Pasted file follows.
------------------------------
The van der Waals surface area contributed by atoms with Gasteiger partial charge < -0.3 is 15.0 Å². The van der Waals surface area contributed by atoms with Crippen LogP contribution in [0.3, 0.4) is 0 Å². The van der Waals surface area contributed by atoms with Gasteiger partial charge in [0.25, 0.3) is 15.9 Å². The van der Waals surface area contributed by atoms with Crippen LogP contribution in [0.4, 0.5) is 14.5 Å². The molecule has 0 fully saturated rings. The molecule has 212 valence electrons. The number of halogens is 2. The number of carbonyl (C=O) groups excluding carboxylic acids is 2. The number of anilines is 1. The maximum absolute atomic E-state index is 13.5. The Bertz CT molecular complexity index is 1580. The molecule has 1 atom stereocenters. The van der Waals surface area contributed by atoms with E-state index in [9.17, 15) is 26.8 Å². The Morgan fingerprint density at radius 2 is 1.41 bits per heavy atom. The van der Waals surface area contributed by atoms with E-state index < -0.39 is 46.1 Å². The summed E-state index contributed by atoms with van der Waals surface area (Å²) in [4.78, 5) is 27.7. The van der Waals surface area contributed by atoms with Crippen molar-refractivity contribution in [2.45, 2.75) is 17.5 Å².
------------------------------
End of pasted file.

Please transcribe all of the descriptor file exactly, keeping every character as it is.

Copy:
The van der Waals surface area contributed by atoms with Gasteiger partial charge < -0.3 is 15.0 Å². The van der Waals surface area contributed by atoms with Crippen LogP contribution in [0.3, 0.4) is 0 Å². The van der Waals surface area contributed by atoms with Gasteiger partial charge in [0.25, 0.3) is 15.9 Å². The van der Waals surface area contributed by atoms with Crippen LogP contribution in [0.4, 0.5) is 14.5 Å². The molecule has 0 fully saturated rings. The molecule has 212 valence electrons. The number of halogens is 2. The number of carbonyl (C=O) groups excluding carboxylic acids is 2. The number of anilines is 1. The maximum absolute atomic E-state index is 13.5. The Bertz CT molecular complexity index is 1580. The molecule has 1 atom stereocenters. The van der Waals surface area contributed by atoms with E-state index in [9.17, 15) is 26.8 Å². The Morgan fingerprint density at radius 2 is 1.41 bits per heavy atom. The van der Waals surface area contributed by atoms with E-state index < -0.39 is 46.1 Å². The summed E-state index contributed by atoms with van der Waals surface area (Å²) in [4.78, 5) is 27.7. The van der Waals surface area contributed by atoms with Crippen molar-refractivity contribution in [2.45, 2.75) is 17.5 Å².